If and when Apple ever comes out with a wearable computer, the term “watch” may not necessarily apply.

According to reports, Apple is going whole hog into health and fitness for its long-rumored wearable device. This morning, a new job listing on Apple’s website called for a “User Studies Exercise Physiologist” who would design, test and run user studies of fitness tracking, including calories burned, metabolic rate, cardiovascular fitness and “measurement/tracking and other key physiological measurements.” That job listing subsequently vanished, although Mark Gurman from 9to5Mac posted a screenshot.

Such physiologists and related sensor and health experts are expected to contribute to an app in the forthcoming version of iOS 8 called “Healthbook,” Gurman reported last week. Apple already has fitness tracking capabilities built into the iPhone 5S via its M7 motion co-processor, and Healthbook will be the software manifestation of Apple’s fitness hardware.

Apple has met with the Food and Drug Administration to discuss mobile medical applications, according to a report in the New York Times. That makes sense if Apple is working on applications that may touch on healthcare issues, as federal laws concerning the gathering, storage and sharing of health information are quite strict. Moving into a field like healthcare is not something a company like Apple would do haphazardly.

It does look like Apple may be acknowledging that smartwatches are not going to recapitulate the capabilities of smartphones any time soon. Today's smartwatches are generally falling into one of two distinctive categories: communication devices like Pebble, Samsung’s Galaxy Gear and the Qualcomm Toq and fitness devices like FitBit and the Nike FuelBand. From the reports so far, it appears that Apple is focusing on the latter category.

U.S. healthcare is a $2.8 trillion industry, counting everything from insurance to pharmaceuticals to doctor and hospital fees and so on. Technologists have long considered health and fitness ripe for "disruption" by lower-cost, information-centric approaches, but most attempts so far have run into the shoals of federal regulations and heavily entrenched, bureaucratic incumbents that have proven amazingly resistant to change.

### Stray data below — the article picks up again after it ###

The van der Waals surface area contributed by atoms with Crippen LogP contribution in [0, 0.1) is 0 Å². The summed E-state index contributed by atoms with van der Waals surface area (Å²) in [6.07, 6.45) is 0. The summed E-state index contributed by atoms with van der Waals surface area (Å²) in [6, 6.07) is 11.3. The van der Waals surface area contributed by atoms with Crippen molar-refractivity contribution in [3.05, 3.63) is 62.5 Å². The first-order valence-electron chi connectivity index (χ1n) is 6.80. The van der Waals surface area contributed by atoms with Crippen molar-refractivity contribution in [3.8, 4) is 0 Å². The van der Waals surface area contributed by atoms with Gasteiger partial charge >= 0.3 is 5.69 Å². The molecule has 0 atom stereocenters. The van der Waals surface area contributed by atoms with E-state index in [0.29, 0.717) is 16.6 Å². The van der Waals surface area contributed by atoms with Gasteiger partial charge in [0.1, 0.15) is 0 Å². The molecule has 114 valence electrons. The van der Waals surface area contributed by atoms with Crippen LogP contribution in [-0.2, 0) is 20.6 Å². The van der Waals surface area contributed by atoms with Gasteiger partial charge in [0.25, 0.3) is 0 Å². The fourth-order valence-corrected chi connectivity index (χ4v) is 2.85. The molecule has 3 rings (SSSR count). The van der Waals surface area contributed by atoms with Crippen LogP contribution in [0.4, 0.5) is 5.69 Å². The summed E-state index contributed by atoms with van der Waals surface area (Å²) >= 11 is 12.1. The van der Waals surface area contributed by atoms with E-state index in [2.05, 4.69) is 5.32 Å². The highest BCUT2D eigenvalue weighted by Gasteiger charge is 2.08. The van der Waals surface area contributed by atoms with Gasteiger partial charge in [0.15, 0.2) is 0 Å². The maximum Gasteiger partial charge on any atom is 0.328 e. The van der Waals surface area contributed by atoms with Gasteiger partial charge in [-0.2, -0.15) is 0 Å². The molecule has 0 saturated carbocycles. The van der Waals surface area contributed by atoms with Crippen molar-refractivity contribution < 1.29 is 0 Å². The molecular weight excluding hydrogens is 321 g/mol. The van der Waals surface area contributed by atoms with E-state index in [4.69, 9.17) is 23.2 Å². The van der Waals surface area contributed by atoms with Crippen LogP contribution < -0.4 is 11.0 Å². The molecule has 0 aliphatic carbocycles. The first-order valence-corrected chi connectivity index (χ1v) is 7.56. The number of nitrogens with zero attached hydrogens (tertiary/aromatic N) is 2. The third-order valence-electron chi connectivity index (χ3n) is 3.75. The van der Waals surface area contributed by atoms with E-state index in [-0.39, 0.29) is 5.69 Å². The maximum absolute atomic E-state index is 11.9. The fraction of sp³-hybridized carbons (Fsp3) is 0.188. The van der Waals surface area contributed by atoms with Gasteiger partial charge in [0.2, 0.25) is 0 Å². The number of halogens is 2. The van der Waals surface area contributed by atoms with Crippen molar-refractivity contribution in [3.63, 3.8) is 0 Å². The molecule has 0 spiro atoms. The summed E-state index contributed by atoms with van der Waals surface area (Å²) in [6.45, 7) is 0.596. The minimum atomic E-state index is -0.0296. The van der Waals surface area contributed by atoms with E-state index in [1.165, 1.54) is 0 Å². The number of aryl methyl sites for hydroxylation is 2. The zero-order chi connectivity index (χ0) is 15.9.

Apple's Wearable Challenges

The technology for the all-on-one smartwatch is not really mature enough for Apple to create a device that is both smartphone and wearable fitness tracker. So, Apple has to establish priorities.

First, it needs to uphold the software and hardware design principles that have made it the most profitable computer company in the world. That may mean a curved display that demonstrates Apple’s usual flair. It will certainly mean packing a device with enough power to collect relevant data and deliver simple but intuitive functions. At a minimum, that means Bluetooth, GPS, a variant of the M7 motion processor (likely an ARM-based Cortex processor of some type) and an accelerometer.

Battery life will be crucial; almost certainly, so will wireless charging. 

Second will be a platform for developers to build on, the same way they do on iOS in the smartphone and tablet world. Apple will likely have several launch partner apps for its fitness band, with Nike a likely suspect (Apple CEO Tim Cook sits on Nike's board) as well as apps like RunKeeper (one of the first fitness trackers in the App Store). If Apple makes its fitness tracker a platform to build on top of—like it did with the iPhone—it could go a long way into creating interest for the product.

The third challenge may be the most difficult: getting the American health system to adopt an Apple-made fitness device as a go-to source for health monitoring. Imagine a doctor prescribing a health tracker to a patient to monitor cardiovascular health with all of that information directly shipped back to the doctor’s computer. This is the sort of idea that would lead Apple straight into discussions with the FDA.

Apple hasn't rushed into the wearable market the way companies like Samsung and Sony have. Apple is taking a classic, pragmatic approach that could ultimately yield not just a consumer-grade fitness tracker, but a life companion device designed to keep you healthy.